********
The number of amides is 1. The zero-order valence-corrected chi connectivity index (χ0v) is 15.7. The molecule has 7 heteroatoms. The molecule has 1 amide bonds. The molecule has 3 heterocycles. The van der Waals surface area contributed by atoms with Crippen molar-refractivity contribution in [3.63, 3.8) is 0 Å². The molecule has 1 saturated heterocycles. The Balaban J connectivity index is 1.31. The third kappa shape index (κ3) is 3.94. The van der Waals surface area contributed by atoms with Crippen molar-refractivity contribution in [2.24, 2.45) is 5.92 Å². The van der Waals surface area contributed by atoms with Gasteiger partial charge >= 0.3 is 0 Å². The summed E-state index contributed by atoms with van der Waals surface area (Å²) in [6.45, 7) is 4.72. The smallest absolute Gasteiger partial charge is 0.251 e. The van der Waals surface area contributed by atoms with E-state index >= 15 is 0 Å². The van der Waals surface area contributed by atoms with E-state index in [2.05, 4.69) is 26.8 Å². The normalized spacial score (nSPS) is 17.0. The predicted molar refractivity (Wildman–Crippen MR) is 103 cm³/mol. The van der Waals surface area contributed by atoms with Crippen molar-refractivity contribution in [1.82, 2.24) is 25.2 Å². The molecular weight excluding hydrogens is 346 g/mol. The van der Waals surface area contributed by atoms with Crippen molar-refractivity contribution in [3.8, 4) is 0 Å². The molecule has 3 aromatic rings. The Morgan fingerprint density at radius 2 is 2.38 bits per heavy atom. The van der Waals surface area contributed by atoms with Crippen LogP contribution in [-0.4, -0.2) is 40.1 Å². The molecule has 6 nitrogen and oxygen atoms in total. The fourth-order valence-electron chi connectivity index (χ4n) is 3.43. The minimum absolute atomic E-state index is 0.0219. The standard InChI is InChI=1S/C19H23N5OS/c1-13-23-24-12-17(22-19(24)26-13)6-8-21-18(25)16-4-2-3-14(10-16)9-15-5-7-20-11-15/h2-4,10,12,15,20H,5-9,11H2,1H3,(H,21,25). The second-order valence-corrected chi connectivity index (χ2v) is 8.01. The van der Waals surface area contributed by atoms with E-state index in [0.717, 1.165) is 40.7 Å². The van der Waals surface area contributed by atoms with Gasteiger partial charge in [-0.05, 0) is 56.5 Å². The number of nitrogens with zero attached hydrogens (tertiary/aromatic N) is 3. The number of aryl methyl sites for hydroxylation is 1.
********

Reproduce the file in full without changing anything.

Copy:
The number of amides is 1. The zero-order valence-corrected chi connectivity index (χ0v) is 15.7. The molecule has 7 heteroatoms. The molecule has 1 amide bonds. The molecule has 3 heterocycles. The van der Waals surface area contributed by atoms with Crippen molar-refractivity contribution in [3.63, 3.8) is 0 Å². The molecule has 1 saturated heterocycles. The Balaban J connectivity index is 1.31. The third kappa shape index (κ3) is 3.94. The van der Waals surface area contributed by atoms with Crippen molar-refractivity contribution in [2.24, 2.45) is 5.92 Å². The van der Waals surface area contributed by atoms with Gasteiger partial charge >= 0.3 is 0 Å². The summed E-state index contributed by atoms with van der Waals surface area (Å²) in [6.45, 7) is 4.72. The smallest absolute Gasteiger partial charge is 0.251 e. The van der Waals surface area contributed by atoms with E-state index >= 15 is 0 Å². The van der Waals surface area contributed by atoms with E-state index in [2.05, 4.69) is 26.8 Å². The normalized spacial score (nSPS) is 17.0. The predicted molar refractivity (Wildman–Crippen MR) is 103 cm³/mol. The van der Waals surface area contributed by atoms with Crippen molar-refractivity contribution in [1.82, 2.24) is 25.2 Å². The molecular weight excluding hydrogens is 346 g/mol. The van der Waals surface area contributed by atoms with Crippen molar-refractivity contribution in [3.8, 4) is 0 Å². The molecule has 3 aromatic rings. The Morgan fingerprint density at radius 2 is 2.38 bits per heavy atom. The van der Waals surface area contributed by atoms with Crippen LogP contribution in [-0.4, -0.2) is 40.1 Å². The molecule has 6 nitrogen and oxygen atoms in total. The fourth-order valence-electron chi connectivity index (χ4n) is 3.43. The minimum absolute atomic E-state index is 0.0219. The standard InChI is InChI=1S/C19H23N5OS/c1-13-23-24-12-17(22-19(24)26-13)6-8-21-18(25)16-4-2-3-14(10-16)9-15-5-7-20-11-15/h2-4,10,12,15,20H,5-9,11H2,1H3,(H,21,25). The second-order valence-corrected chi connectivity index (χ2v) is 8.01. The van der Waals surface area contributed by atoms with E-state index in [0.717, 1.165) is 40.7 Å². The van der Waals surface area contributed by atoms with Gasteiger partial charge in [-0.05, 0) is 56.5 Å². The number of nitrogens with zero attached hydrogens (tertiary/aromatic N) is 3. The number of aryl methyl sites for hydroxylation is 1.